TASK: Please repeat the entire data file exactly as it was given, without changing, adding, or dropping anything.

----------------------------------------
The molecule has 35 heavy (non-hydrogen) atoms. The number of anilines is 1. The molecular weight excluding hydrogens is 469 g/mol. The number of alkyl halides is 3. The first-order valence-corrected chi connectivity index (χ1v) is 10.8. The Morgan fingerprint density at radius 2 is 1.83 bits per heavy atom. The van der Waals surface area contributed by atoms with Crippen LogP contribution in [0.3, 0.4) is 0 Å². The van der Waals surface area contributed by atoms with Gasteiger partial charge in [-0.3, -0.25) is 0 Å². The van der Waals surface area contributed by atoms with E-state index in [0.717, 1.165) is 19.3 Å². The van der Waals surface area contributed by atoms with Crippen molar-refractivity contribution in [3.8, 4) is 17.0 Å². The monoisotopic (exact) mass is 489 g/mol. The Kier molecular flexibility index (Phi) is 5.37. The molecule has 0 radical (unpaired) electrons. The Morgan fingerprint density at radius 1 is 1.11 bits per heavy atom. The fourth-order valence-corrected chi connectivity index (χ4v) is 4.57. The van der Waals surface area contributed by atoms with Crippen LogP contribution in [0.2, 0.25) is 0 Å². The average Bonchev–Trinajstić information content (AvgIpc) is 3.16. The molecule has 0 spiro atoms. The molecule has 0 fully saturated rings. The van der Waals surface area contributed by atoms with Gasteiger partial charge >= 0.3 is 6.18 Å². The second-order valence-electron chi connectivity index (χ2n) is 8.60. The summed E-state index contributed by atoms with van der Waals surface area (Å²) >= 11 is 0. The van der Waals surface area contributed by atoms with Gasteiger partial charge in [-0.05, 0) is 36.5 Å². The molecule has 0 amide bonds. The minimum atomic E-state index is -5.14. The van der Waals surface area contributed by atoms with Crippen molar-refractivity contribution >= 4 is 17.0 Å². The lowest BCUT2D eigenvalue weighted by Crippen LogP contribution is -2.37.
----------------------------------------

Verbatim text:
The molecule has 35 heavy (non-hydrogen) atoms. The number of anilines is 1. The molecular weight excluding hydrogens is 469 g/mol. The number of alkyl halides is 3. The first-order valence-corrected chi connectivity index (χ1v) is 10.8. The Morgan fingerprint density at radius 2 is 1.83 bits per heavy atom. The van der Waals surface area contributed by atoms with Crippen LogP contribution in [0.3, 0.4) is 0 Å². The van der Waals surface area contributed by atoms with Gasteiger partial charge in [-0.3, -0.25) is 0 Å². The van der Waals surface area contributed by atoms with E-state index in [0.717, 1.165) is 19.3 Å². The van der Waals surface area contributed by atoms with Crippen molar-refractivity contribution in [3.8, 4) is 17.0 Å². The monoisotopic (exact) mass is 489 g/mol. The Kier molecular flexibility index (Phi) is 5.37. The molecule has 0 radical (unpaired) electrons. The Morgan fingerprint density at radius 1 is 1.11 bits per heavy atom. The fourth-order valence-corrected chi connectivity index (χ4v) is 4.57. The van der Waals surface area contributed by atoms with Crippen LogP contribution in [0.2, 0.25) is 0 Å². The average Bonchev–Trinajstić information content (AvgIpc) is 3.16. The molecule has 0 spiro atoms. The molecule has 0 fully saturated rings. The van der Waals surface area contributed by atoms with Gasteiger partial charge >= 0.3 is 6.18 Å². The second-order valence-electron chi connectivity index (χ2n) is 8.60. The summed E-state index contributed by atoms with van der Waals surface area (Å²) >= 11 is 0. The van der Waals surface area contributed by atoms with Gasteiger partial charge in [-0.05, 0) is 36.5 Å². The molecule has 0 amide bonds. The minimum atomic E-state index is -5.14. The van der Waals surface area contributed by atoms with Crippen molar-refractivity contribution >= 4 is 17.0 Å². The lowest BCUT2D eigenvalue weighted by Crippen LogP contribution is -2.37.